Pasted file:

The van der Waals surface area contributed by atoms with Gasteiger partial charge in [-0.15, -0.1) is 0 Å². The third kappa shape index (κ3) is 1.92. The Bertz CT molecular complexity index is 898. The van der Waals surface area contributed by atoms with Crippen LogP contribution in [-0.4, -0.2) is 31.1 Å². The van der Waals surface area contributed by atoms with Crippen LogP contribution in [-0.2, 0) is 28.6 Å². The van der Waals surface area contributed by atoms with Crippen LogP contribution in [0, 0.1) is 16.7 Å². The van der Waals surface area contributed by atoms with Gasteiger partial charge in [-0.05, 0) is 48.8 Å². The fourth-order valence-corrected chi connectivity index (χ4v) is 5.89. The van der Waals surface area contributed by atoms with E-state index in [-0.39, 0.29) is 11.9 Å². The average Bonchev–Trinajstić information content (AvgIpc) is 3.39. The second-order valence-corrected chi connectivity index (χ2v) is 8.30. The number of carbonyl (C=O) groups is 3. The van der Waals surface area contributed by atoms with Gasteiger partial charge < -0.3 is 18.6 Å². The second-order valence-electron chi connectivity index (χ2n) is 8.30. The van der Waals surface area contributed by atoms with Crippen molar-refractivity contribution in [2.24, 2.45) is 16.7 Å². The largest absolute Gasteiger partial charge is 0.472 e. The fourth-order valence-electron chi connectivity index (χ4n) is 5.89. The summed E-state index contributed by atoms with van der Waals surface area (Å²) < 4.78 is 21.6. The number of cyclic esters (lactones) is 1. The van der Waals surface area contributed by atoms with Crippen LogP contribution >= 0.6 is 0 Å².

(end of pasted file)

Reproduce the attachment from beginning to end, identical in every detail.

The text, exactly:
The van der Waals surface area contributed by atoms with Gasteiger partial charge in [-0.15, -0.1) is 0 Å². The third kappa shape index (κ3) is 1.92. The Bertz CT molecular complexity index is 898. The van der Waals surface area contributed by atoms with Crippen LogP contribution in [-0.4, -0.2) is 31.1 Å². The van der Waals surface area contributed by atoms with Crippen LogP contribution in [-0.2, 0) is 28.6 Å². The van der Waals surface area contributed by atoms with Crippen LogP contribution in [0, 0.1) is 16.7 Å². The van der Waals surface area contributed by atoms with Gasteiger partial charge in [-0.05, 0) is 48.8 Å². The fourth-order valence-corrected chi connectivity index (χ4v) is 5.89. The van der Waals surface area contributed by atoms with E-state index in [-0.39, 0.29) is 11.9 Å². The average Bonchev–Trinajstić information content (AvgIpc) is 3.39. The second-order valence-corrected chi connectivity index (χ2v) is 8.30. The number of carbonyl (C=O) groups is 3. The van der Waals surface area contributed by atoms with Gasteiger partial charge < -0.3 is 18.6 Å². The second-order valence-electron chi connectivity index (χ2n) is 8.30. The van der Waals surface area contributed by atoms with Crippen molar-refractivity contribution in [2.24, 2.45) is 16.7 Å². The largest absolute Gasteiger partial charge is 0.472 e. The fourth-order valence-electron chi connectivity index (χ4n) is 5.89. The summed E-state index contributed by atoms with van der Waals surface area (Å²) < 4.78 is 21.6. The number of cyclic esters (lactones) is 1. The van der Waals surface area contributed by atoms with Crippen LogP contribution >= 0.6 is 0 Å².